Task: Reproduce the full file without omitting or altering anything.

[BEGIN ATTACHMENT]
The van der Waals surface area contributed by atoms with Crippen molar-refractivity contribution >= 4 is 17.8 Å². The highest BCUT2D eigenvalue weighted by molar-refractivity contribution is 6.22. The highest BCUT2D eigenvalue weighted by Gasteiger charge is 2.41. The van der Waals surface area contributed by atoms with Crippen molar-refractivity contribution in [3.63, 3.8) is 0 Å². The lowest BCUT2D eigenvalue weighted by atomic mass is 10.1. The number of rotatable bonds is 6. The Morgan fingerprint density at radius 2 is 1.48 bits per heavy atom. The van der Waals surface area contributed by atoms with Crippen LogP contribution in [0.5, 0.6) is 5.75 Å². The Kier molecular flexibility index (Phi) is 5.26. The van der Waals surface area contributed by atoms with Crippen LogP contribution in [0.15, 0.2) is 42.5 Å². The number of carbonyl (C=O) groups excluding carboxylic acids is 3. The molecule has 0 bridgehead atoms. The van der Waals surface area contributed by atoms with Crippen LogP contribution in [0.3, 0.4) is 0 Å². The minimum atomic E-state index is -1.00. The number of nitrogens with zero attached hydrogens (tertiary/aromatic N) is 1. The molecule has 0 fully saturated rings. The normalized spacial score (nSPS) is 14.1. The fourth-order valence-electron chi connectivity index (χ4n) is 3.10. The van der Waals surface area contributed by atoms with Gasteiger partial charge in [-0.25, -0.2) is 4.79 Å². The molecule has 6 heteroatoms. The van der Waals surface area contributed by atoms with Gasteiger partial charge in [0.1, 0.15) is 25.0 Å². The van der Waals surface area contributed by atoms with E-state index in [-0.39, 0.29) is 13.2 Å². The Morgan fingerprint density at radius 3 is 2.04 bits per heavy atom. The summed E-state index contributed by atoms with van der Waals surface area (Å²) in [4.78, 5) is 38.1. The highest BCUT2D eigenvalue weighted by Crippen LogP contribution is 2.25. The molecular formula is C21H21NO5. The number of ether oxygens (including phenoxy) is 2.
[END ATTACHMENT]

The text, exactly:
The van der Waals surface area contributed by atoms with Crippen molar-refractivity contribution >= 4 is 17.8 Å². The highest BCUT2D eigenvalue weighted by molar-refractivity contribution is 6.22. The highest BCUT2D eigenvalue weighted by Gasteiger charge is 2.41. The van der Waals surface area contributed by atoms with Crippen molar-refractivity contribution in [3.63, 3.8) is 0 Å². The lowest BCUT2D eigenvalue weighted by atomic mass is 10.1. The number of rotatable bonds is 6. The Morgan fingerprint density at radius 2 is 1.48 bits per heavy atom. The van der Waals surface area contributed by atoms with Crippen LogP contribution in [0.5, 0.6) is 5.75 Å². The Kier molecular flexibility index (Phi) is 5.26. The van der Waals surface area contributed by atoms with Crippen LogP contribution in [0.15, 0.2) is 42.5 Å². The number of carbonyl (C=O) groups excluding carboxylic acids is 3. The molecule has 0 bridgehead atoms. The van der Waals surface area contributed by atoms with Crippen LogP contribution in [0.3, 0.4) is 0 Å². The minimum atomic E-state index is -1.00. The number of nitrogens with zero attached hydrogens (tertiary/aromatic N) is 1. The molecule has 0 fully saturated rings. The normalized spacial score (nSPS) is 14.1. The fourth-order valence-electron chi connectivity index (χ4n) is 3.10. The van der Waals surface area contributed by atoms with Gasteiger partial charge in [-0.25, -0.2) is 4.79 Å². The molecule has 6 heteroatoms. The van der Waals surface area contributed by atoms with Gasteiger partial charge in [0.1, 0.15) is 25.0 Å². The van der Waals surface area contributed by atoms with E-state index in [-0.39, 0.29) is 13.2 Å². The Morgan fingerprint density at radius 3 is 2.04 bits per heavy atom. The summed E-state index contributed by atoms with van der Waals surface area (Å²) in [4.78, 5) is 38.1. The highest BCUT2D eigenvalue weighted by Crippen LogP contribution is 2.25. The molecular formula is C21H21NO5. The number of ether oxygens (including phenoxy) is 2.